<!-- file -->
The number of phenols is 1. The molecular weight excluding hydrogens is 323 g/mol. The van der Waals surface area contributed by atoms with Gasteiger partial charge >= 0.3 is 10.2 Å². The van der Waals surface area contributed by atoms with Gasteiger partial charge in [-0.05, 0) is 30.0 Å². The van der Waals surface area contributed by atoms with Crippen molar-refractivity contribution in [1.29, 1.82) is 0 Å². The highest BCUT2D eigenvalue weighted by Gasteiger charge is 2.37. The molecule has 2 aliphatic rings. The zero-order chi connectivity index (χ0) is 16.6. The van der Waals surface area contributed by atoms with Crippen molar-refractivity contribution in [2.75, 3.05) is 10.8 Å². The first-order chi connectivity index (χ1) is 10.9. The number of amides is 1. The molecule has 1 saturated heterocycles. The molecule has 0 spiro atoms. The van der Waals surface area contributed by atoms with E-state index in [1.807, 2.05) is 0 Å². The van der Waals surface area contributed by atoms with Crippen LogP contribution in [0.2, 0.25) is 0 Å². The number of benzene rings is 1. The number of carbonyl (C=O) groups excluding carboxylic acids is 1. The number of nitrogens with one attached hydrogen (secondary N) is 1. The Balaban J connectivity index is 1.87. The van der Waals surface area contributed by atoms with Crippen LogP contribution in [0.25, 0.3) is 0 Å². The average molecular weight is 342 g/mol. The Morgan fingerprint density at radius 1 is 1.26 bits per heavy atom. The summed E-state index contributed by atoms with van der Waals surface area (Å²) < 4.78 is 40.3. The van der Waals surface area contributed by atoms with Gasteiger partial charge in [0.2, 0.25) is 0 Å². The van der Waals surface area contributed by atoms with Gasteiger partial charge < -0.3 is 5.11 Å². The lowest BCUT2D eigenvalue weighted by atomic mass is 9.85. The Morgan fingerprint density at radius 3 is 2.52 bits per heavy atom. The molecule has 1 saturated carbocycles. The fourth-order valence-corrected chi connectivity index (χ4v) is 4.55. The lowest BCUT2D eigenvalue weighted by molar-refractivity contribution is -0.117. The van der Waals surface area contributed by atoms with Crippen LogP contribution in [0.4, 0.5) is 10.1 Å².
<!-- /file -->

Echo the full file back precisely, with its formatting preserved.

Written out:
The number of phenols is 1. The molecular weight excluding hydrogens is 323 g/mol. The van der Waals surface area contributed by atoms with Gasteiger partial charge >= 0.3 is 10.2 Å². The van der Waals surface area contributed by atoms with Gasteiger partial charge in [-0.05, 0) is 30.0 Å². The van der Waals surface area contributed by atoms with Crippen molar-refractivity contribution in [1.29, 1.82) is 0 Å². The highest BCUT2D eigenvalue weighted by Gasteiger charge is 2.37. The molecule has 2 aliphatic rings. The zero-order chi connectivity index (χ0) is 16.6. The van der Waals surface area contributed by atoms with Crippen molar-refractivity contribution in [2.75, 3.05) is 10.8 Å². The first-order chi connectivity index (χ1) is 10.9. The number of amides is 1. The molecule has 1 saturated heterocycles. The molecule has 0 spiro atoms. The van der Waals surface area contributed by atoms with E-state index in [1.807, 2.05) is 0 Å². The van der Waals surface area contributed by atoms with Crippen LogP contribution in [0.2, 0.25) is 0 Å². The number of benzene rings is 1. The number of carbonyl (C=O) groups excluding carboxylic acids is 1. The number of nitrogens with one attached hydrogen (secondary N) is 1. The Balaban J connectivity index is 1.87. The van der Waals surface area contributed by atoms with Crippen LogP contribution in [0.25, 0.3) is 0 Å². The average molecular weight is 342 g/mol. The Morgan fingerprint density at radius 1 is 1.26 bits per heavy atom. The summed E-state index contributed by atoms with van der Waals surface area (Å²) < 4.78 is 40.3. The van der Waals surface area contributed by atoms with Gasteiger partial charge in [0.2, 0.25) is 0 Å². The van der Waals surface area contributed by atoms with Gasteiger partial charge < -0.3 is 5.11 Å². The lowest BCUT2D eigenvalue weighted by atomic mass is 9.85. The Morgan fingerprint density at radius 3 is 2.52 bits per heavy atom. The molecule has 1 saturated carbocycles. The fourth-order valence-corrected chi connectivity index (χ4v) is 4.55. The lowest BCUT2D eigenvalue weighted by molar-refractivity contribution is -0.117. The van der Waals surface area contributed by atoms with Crippen LogP contribution in [0.4, 0.5) is 10.1 Å².